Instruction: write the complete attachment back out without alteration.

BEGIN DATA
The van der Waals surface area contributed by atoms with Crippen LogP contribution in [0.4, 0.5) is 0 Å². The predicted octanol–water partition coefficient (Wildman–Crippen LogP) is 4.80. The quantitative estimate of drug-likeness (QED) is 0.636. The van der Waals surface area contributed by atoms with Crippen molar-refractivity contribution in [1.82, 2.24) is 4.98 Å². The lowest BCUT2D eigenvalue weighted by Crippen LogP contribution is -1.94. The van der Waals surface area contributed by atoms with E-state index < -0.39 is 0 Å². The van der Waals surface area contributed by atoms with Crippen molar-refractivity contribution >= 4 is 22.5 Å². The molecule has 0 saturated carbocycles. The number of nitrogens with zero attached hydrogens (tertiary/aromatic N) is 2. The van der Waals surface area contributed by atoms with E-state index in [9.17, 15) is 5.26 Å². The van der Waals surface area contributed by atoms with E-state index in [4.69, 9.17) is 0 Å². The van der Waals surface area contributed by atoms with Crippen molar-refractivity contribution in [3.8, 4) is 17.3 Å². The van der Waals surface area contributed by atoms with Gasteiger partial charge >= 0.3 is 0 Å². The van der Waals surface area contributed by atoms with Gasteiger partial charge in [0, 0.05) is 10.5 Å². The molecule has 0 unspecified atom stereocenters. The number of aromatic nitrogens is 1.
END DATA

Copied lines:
The van der Waals surface area contributed by atoms with Crippen LogP contribution in [0.4, 0.5) is 0 Å². The predicted octanol–water partition coefficient (Wildman–Crippen LogP) is 4.80. The quantitative estimate of drug-likeness (QED) is 0.636. The van der Waals surface area contributed by atoms with Crippen molar-refractivity contribution in [1.82, 2.24) is 4.98 Å². The lowest BCUT2D eigenvalue weighted by Crippen LogP contribution is -1.94. The van der Waals surface area contributed by atoms with E-state index < -0.39 is 0 Å². The van der Waals surface area contributed by atoms with Crippen molar-refractivity contribution >= 4 is 22.5 Å². The molecule has 0 saturated carbocycles. The number of nitrogens with zero attached hydrogens (tertiary/aromatic N) is 2. The van der Waals surface area contributed by atoms with E-state index in [9.17, 15) is 5.26 Å². The van der Waals surface area contributed by atoms with E-state index in [4.69, 9.17) is 0 Å². The van der Waals surface area contributed by atoms with Crippen molar-refractivity contribution in [3.8, 4) is 17.3 Å². The van der Waals surface area contributed by atoms with Gasteiger partial charge >= 0.3 is 0 Å². The van der Waals surface area contributed by atoms with Gasteiger partial charge in [0, 0.05) is 10.5 Å². The molecule has 0 unspecified atom stereocenters. The number of aromatic nitrogens is 1.